1. Validate Their Existence
It is easy for pastors to take the decline of in-person attendance personally.
However, if you can learn to embrace this new normal, you may be able to engage the virtual church.
The first step is to simply accept and validate the existence of members who now choose to watch online instead of showing up to a live church service.
Validate their existence by simply starting each service by welcoming the online community.
Speak to the camera as if they are present and let them know that you know they are watching and you appreciate their connection.
Close each service by thanking them for participating and provide them with ways to connect to an online community.
2. Formalize The Online Community
You have validated the online community so now you should formalize its existence.
Create a program that targets virtual members. Do this by creating a job that is specific to supporting this group of members.
Identify someone who is a little bit tech-savvy and give them responsibility for communicating and engaging with virtual members.
Create a job description for this person that clarifies the role and expectations for supporting and engaging the online community.
For example, this person may be the point person for online Bible studies, Facebook groups, or small group studies.
The primary role of this position is to develop and grow this online community – regardless of their physical location.
3. Determine Who They Are
This may be easier said than done but work toward creating an online participation list.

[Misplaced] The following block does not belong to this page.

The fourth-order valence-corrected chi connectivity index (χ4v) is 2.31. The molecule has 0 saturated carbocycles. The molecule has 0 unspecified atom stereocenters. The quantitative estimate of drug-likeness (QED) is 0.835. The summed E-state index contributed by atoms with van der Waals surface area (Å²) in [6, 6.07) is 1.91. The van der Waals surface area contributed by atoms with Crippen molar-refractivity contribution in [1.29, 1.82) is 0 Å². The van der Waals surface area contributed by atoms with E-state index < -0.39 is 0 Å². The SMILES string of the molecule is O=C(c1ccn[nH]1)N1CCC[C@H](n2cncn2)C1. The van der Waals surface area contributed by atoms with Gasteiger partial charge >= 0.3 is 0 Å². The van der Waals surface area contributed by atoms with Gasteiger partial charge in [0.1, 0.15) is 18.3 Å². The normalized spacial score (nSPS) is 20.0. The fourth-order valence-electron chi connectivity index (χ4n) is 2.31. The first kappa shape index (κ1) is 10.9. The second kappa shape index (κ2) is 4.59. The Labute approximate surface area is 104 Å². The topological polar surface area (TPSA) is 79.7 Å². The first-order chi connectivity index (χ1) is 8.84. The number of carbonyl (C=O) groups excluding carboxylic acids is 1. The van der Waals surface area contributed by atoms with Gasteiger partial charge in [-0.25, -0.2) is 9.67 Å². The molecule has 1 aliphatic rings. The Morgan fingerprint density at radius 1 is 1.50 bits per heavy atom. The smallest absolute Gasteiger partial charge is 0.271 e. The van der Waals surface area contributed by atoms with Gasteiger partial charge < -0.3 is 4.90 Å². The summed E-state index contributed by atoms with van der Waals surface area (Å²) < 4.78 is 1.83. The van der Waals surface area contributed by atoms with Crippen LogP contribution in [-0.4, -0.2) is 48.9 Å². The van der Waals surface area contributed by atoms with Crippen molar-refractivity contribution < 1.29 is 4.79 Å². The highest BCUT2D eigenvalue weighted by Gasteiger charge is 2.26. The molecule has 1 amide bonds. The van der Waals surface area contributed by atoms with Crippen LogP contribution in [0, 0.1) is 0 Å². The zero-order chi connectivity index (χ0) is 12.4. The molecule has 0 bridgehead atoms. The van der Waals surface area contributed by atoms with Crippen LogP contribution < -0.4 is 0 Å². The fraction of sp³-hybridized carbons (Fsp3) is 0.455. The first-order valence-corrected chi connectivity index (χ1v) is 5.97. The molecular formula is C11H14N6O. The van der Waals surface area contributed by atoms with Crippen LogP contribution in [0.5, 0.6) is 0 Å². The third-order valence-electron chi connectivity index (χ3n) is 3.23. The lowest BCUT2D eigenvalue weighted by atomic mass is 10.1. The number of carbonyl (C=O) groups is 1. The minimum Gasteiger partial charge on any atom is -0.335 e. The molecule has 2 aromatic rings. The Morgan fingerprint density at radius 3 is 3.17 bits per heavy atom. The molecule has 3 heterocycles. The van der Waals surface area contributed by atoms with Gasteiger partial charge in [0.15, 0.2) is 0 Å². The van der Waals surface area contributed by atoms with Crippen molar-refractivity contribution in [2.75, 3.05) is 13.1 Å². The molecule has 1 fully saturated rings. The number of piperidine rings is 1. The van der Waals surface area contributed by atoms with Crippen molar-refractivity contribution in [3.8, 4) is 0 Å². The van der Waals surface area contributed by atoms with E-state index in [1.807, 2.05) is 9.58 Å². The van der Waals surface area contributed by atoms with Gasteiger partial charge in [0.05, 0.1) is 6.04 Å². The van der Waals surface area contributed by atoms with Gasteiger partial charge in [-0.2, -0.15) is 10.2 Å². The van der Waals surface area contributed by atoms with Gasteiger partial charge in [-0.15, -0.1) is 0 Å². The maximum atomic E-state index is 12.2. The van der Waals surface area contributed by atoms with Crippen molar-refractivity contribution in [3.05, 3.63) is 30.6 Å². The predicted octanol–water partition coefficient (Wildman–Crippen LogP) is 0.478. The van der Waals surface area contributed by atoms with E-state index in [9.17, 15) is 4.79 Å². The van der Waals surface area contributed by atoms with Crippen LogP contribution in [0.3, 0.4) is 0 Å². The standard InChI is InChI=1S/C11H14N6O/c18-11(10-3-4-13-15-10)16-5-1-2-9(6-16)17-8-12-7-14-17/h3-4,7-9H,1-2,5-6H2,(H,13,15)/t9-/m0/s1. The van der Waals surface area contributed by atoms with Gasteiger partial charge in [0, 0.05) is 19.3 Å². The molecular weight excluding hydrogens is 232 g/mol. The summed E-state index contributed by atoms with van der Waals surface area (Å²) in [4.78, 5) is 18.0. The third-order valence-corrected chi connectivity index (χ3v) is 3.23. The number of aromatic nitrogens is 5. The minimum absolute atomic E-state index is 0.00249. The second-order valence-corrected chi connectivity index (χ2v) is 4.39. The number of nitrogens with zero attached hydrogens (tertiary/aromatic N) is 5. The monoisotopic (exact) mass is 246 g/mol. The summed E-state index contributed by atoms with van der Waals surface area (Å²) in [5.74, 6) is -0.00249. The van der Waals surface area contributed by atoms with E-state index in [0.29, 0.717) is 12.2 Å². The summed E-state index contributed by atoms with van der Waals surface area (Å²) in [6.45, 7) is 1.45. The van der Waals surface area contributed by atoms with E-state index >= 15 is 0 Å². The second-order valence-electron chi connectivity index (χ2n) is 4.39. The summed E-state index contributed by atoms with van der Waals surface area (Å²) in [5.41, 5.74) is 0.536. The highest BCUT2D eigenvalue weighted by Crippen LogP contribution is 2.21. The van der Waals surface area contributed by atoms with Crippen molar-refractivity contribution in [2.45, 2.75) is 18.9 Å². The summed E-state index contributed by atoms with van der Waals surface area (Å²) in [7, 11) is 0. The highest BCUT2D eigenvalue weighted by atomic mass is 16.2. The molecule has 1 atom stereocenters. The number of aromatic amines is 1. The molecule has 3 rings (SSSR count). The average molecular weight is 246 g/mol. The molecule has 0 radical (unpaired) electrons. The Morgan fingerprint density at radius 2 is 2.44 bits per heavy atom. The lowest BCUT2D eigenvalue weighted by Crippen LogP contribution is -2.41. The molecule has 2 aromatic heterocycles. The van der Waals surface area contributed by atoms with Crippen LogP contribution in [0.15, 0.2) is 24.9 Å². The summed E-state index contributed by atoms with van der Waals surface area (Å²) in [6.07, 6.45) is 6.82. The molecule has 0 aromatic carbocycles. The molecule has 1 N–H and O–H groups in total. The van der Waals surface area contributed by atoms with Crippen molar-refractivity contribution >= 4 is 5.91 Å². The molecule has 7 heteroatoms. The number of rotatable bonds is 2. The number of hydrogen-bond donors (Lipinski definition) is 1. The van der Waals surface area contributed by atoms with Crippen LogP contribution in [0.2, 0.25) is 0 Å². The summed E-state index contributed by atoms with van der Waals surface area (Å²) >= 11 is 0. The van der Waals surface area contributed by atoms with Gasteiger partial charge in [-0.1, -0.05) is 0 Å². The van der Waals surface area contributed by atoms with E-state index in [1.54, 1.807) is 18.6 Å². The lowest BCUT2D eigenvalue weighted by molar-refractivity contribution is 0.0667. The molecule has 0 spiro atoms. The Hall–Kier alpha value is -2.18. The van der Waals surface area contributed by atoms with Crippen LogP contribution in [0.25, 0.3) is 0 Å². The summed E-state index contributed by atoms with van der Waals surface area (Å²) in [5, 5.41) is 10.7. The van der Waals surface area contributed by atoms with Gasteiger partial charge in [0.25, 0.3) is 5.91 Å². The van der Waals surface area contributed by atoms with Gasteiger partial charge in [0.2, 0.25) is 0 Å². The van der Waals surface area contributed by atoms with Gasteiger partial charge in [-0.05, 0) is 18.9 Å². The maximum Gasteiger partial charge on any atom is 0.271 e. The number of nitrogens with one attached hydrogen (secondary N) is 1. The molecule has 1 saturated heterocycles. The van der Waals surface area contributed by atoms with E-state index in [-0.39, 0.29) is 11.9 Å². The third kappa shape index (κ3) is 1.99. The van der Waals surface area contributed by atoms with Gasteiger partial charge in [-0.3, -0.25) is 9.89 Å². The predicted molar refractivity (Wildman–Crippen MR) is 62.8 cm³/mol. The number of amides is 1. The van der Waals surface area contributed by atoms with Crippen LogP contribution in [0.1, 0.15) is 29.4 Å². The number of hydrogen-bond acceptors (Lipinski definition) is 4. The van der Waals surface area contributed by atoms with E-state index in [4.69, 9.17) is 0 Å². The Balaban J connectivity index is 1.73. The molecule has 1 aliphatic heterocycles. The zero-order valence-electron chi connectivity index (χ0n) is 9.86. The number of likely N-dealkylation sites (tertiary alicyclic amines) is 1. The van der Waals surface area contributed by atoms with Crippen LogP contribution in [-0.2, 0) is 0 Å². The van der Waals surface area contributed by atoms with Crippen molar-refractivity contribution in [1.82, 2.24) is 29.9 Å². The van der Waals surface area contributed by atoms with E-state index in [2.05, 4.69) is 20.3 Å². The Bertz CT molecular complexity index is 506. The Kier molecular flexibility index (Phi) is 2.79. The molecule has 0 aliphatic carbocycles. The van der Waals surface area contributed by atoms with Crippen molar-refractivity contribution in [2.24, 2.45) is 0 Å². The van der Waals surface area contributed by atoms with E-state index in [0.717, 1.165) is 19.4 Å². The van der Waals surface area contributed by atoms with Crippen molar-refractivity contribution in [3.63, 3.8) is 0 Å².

Try to identify who is a regular participant in the online service and create a contact list for this specific group.
Collect contact information so you can customize communication specifically for online members.
For instance, create an email or text list so you can share information that this group might be interested in.
Send emails or texts to thank them for attending and reminding them of the next church service.
4. Get Them Talking
The streaming audience can and should engage with each other.
Start the conversation by asking folks to simply say Hi and to let the group know that they are there.
Try to interact with the group during the church service and prompt them to react to the teaching.
For instance, ask the group to comment if a Bible verse or a teaching point really hits home for them.
When someone comments, recognize that comment and encourage more conversation.
5. Get Them Involved
The bigger the online community the more jobs there will be to manage it. Seek help from members to support the online group.
For instance, create a greeter role that simply welcomes people to the community.
Or delegate the chat responsibility to someone to keep the conversation going by asking questions and prompting discussions.
Communicate opportunities that are available within the larger church for involvement.
For instance, if the church is hosting its annual picnic, reach out to this group to help with these campus events. These interactions with other members will help them feel part of the church.
6. Solicit Feedback
Your online community will be the best consult for how to make the community stronger.
Reach out to the group with your communication tool and simply ask them how the church can support them.
Create a quick, simple survey to drill down on topics or issues that would benefit a virtual church.
For instance, ask the group for ideas of ways the church can support them or ideas for opportunities for involvement with church activities.
7. Encourage Occasional In-Person Attendance
Most church leaders recognize that some people may never consistently attend in-person church.
However, you may want to encourage the online community to make an effort to attend occasionally to support church programs or events.
Provide information on specific church programs or Bible studies and encourage this community to participate.
The New Norm
The streaming service has become the new norm. For the old-school pastors, this will be a difficult transition